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Female Employment and Escape from Poverty Among Recent Immigrants

Lisa Kaida

What you need to know

The employment of recently-arrived immigrant women makes a significant contribution to lifting their family out of poverty. European immigrants have a higher probability of exiting poverty, explained by their higher female employment rates than their non-European counterparts.

What is this research about?

Immigrants have higher poverty rates than those born in Canada. Within that group, non-Europeans have higher poverty rates. Most recent immigrants have high levels of education, which can make the high poverty rates seem odd.

This research addresses how female employment helps families rise out of poverty. The researcher compares the data to the equal earner/female breadwinner model and the male breadwinner model. The equal earner/female breadwinner model describes when women earn as much as or more than their male spouse. The male breadwinner model applies to a case where men are earning the majority of family income, whereas their wives are earning a small income just to cover incidental expenses or are not working for pay.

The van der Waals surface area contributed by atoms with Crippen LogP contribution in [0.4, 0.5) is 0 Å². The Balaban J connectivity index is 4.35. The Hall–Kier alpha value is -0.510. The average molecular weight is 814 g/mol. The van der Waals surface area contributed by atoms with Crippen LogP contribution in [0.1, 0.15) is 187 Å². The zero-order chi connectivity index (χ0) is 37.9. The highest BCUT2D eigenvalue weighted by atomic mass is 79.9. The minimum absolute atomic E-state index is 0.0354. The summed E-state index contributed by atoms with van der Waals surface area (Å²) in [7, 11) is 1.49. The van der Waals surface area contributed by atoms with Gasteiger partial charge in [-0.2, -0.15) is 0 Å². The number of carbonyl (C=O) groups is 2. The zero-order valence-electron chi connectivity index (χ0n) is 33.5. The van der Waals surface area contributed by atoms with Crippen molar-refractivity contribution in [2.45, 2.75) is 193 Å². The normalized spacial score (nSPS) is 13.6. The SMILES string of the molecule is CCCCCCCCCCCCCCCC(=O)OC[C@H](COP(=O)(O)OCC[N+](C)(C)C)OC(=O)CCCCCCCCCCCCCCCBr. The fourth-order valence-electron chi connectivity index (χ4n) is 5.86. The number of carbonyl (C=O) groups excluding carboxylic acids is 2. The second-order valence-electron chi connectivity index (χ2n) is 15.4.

What did the researcher do?

The researcher used data from the Longitudinal Survey of Immigrants to Canada, a survey that looked at immigrants aged 15 and over who came to Canada as permanent residents between 2000 and 2001. Interviews were conducted six months, two years, and four years after the immigrant's arrival. This study focused on female immigrants aged 25-54 who were living with male spouses, and whose total family income two years after arrival was below Statistic Canada's low income cut-off.

What did the researcher find?

In low-income new immigrant families, employed female spouses make notable contributions to their family income. Employed women are more likely to move their family out of poverty than unemployed female immigrants, and help lift their family out of poverty regardless of their male spouse's employment. Results from this study support the female breadwinner model, suggesting the ability of employed women to help lift their families out of poverty is equal or greater than males. Among immigrant women, Arab and West Asian women have lower employment and poverty exit rates than their European counterparts. The male breadwinner model applies more to Arab and West Asian groups.

How can you use this research?

This research has social policy implications. Removing barriers to employment for non-European women, such as by providing job training, and access to daycare, could help support women in gaining employment. Further studies of immigrant inequality require attention to ethnicity as well as gender.

About the researcher

Dr. Lisa Kaida is an Assistant Professor of Sociology at McMaster University.


Kaida, Lisa. "Ethnic Variations in Immigrant Poverty Exit and Female Employment: The Missing Link." Demography 52.2 (2015): 485-511. DOI: 10.1007/s13524-015-0371-8


CERIS – The Ontario Metropolis Centre (Graduate Student Research Award)


Learn more about Dr. Lisa Kaida